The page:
Contractual obligations can steer your decision towards a particular assessment or certification. Make sure you thoroughly understand what is required by consulting with legal counsel. Be aware that some assessments are not certifications, so ensure your contracts reflect this accurately. An organization can’t be “HIPAA Certified” or “SOC 2 Certified” so having that as a contractual obligation presents a challenge. 

For example, if you are required to be “HITRUST Certified”, does that mean an e1, i1, or r2 certification? The level of effort varies greatly amongst those three types of HITRUST certifications. SOC 2 examinations are similar as there are Type 1 (point in time) and Type 2 (over a period of time) options. 

You can have a SOC 2 Type 2 examination performed and provide your customer the examination report, but this isn’t a formal certification of a system or application. Similarly, you can have a HIPAA gap assessment performed using the OCR’s audit protocol and provide your customer with a summary of the assessment results. 

Once you understand any specific contractual obligation, you can then work towards obtaining that assessment or certification. 

Choosing An Appropriate Assessment 

Assuming you don't have any specific contractual obligation and you conduct annual security risk assessments, let's explore two major options prevalent in the U.S. - SOC 2 examinations and HITRUST certifications. 

HITRUST is a comprehensive, scalable, and certifiable security framework addressing regulatory compliance and risk management. 

SOC 2 is an examination report on controls at a service organization relevant to security, availability, processing integrity, confidentiality, or privacy and is industry agnostic. 

Ranking them from the lowest to highest level of effort would look something like this: HITRUST e1 < SOC 2 Type 2 < HITRUST i1 < HITRUST r2. 

But remember, the lower effort doesn't necessarily mean it's the best for your organization. Choose what aligns best with your organization's needs. The HITRUST CSF is very prescriptive, and you must include all the controls and follow their procedures for implementation. You have more flexibility to choose controls within the SOC 2 framework if those controls meet the applicable trust services criteria.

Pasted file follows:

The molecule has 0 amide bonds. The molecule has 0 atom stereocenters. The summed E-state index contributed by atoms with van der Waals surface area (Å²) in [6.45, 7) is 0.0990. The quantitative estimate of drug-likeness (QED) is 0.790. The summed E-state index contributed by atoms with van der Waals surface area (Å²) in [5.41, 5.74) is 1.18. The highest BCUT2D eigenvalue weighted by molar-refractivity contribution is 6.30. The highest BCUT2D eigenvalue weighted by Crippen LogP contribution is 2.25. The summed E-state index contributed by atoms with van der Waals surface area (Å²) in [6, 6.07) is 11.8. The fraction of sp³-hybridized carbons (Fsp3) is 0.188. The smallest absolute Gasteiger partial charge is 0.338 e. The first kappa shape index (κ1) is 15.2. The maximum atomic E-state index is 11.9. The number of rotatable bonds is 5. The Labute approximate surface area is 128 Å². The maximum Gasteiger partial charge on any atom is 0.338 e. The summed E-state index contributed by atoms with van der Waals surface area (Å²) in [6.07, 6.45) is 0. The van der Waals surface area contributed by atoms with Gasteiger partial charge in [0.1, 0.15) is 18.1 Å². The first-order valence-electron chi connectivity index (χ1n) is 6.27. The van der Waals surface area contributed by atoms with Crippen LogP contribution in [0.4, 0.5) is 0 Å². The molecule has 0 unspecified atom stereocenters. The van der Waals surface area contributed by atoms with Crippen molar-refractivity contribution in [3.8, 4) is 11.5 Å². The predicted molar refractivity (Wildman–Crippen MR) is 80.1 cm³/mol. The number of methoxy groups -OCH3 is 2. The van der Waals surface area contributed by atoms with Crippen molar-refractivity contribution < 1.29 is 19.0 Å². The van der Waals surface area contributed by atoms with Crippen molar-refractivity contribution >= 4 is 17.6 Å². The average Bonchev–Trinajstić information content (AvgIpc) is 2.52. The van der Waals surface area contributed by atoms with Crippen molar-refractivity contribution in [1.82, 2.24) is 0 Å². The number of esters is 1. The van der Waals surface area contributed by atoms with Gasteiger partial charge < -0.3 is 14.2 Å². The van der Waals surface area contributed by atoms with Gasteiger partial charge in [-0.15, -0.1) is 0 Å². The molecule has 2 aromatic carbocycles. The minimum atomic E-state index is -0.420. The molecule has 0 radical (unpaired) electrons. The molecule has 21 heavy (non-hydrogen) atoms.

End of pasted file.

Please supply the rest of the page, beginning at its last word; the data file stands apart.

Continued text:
Final Thoughts 

Choosing the right assessment or certification can seem overwhelming, but with proper planning and guidance, it doesn't have to be. At Meditology, we have years of experience navigating these waters. Let us help you chart the best course for your organization's cybersecurity journey. 

Don't let the cybersecurity assessment maze keep you up at night. Connect with the experts at Meditology, and let's find the right path together. 

Meditology Services is a leading provider of risk management, cybersecurity, and regulatory compliance consulting services that is exclusively focused on serving the healthcare community. More than a provider of services, Meditology is a strategic partner committed to providing our clients actionable solutions to achieve their most pressing objectives. With experience serving healthcare organizations ranging in size, structure, and operational complexity, we uniquely understand the challenges our clients face every day and dedicate ourselves to helping solve them. 

For more information on third-party attestations demonstrate that your organization has implemented effective controls to safeguard the security and privacy of sensitive data, see our sister company, CORL.


About the Author 

Alan DeVaughan is an experienced compliance and information security senior manager specializing in assisting organizations with SOC 2 readiness assessments and examinations for over 10 years. In addition to leading Meditology’s SOC 2 and security risk assessments service lines, he serves as a consultant team leader focused on advising healthcare clients of varying size and complexity in areas of IT, privacy, security, and compliance. Alan has in-depth knowledge of security technology frameworks such as NIST, HITRUST, SOC 1 / SOC 2, HIPAA, and FFIEC. With a background in network administration, he has over 25 years’ experience in information technology consulting for a wide variety of organizations and industries.